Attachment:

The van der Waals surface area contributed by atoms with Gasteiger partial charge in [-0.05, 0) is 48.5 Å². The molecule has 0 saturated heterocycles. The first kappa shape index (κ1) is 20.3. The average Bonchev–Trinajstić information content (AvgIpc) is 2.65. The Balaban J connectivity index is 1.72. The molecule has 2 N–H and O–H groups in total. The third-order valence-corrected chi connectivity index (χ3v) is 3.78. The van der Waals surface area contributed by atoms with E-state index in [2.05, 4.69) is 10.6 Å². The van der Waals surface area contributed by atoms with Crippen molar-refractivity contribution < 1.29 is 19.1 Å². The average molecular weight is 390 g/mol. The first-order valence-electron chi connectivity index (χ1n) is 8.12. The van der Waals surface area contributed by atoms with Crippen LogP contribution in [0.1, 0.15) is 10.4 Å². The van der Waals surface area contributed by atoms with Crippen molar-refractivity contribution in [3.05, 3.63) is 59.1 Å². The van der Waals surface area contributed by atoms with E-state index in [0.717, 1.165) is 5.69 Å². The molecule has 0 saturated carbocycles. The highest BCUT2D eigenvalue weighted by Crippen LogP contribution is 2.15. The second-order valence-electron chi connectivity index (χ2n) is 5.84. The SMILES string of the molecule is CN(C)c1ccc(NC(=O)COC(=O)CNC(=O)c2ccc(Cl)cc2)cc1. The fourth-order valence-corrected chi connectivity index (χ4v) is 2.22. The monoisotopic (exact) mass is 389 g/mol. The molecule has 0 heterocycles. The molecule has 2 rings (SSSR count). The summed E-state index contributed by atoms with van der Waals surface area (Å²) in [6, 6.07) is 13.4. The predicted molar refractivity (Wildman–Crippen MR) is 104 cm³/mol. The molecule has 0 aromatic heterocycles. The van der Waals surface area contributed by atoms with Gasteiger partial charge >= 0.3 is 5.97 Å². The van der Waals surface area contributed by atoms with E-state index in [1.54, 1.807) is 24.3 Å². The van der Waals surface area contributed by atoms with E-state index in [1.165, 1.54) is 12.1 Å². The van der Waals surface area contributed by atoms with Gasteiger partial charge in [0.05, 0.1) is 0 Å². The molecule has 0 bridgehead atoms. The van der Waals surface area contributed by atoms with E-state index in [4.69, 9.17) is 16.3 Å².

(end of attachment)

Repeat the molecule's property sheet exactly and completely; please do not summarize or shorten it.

The van der Waals surface area contributed by atoms with Gasteiger partial charge in [-0.05, 0) is 48.5 Å². The molecule has 0 saturated heterocycles. The first kappa shape index (κ1) is 20.3. The average Bonchev–Trinajstić information content (AvgIpc) is 2.65. The Balaban J connectivity index is 1.72. The molecule has 2 N–H and O–H groups in total. The third-order valence-corrected chi connectivity index (χ3v) is 3.78. The van der Waals surface area contributed by atoms with E-state index in [2.05, 4.69) is 10.6 Å². The van der Waals surface area contributed by atoms with Crippen molar-refractivity contribution < 1.29 is 19.1 Å². The average molecular weight is 390 g/mol. The first-order valence-electron chi connectivity index (χ1n) is 8.12. The van der Waals surface area contributed by atoms with Crippen LogP contribution in [0.1, 0.15) is 10.4 Å². The van der Waals surface area contributed by atoms with Crippen molar-refractivity contribution in [3.05, 3.63) is 59.1 Å². The van der Waals surface area contributed by atoms with E-state index in [0.717, 1.165) is 5.69 Å². The molecule has 0 saturated carbocycles. The highest BCUT2D eigenvalue weighted by Crippen LogP contribution is 2.15. The second-order valence-electron chi connectivity index (χ2n) is 5.84. The SMILES string of the molecule is CN(C)c1ccc(NC(=O)COC(=O)CNC(=O)c2ccc(Cl)cc2)cc1. The fourth-order valence-corrected chi connectivity index (χ4v) is 2.22. The monoisotopic (exact) mass is 389 g/mol. The molecule has 0 heterocycles. The molecule has 2 rings (SSSR count). The summed E-state index contributed by atoms with van der Waals surface area (Å²) in [6, 6.07) is 13.4. The predicted molar refractivity (Wildman–Crippen MR) is 104 cm³/mol. The molecule has 0 aromatic heterocycles. The van der Waals surface area contributed by atoms with Gasteiger partial charge >= 0.3 is 5.97 Å². The van der Waals surface area contributed by atoms with E-state index in [1.54, 1.807) is 24.3 Å². The van der Waals surface area contributed by atoms with E-state index in [1.165, 1.54) is 12.1 Å². The van der Waals surface area contributed by atoms with Gasteiger partial charge in [0.05, 0.1) is 0 Å². The molecule has 0 bridgehead atoms. The van der Waals surface area contributed by atoms with E-state index in [4.69, 9.17) is 16.3 Å².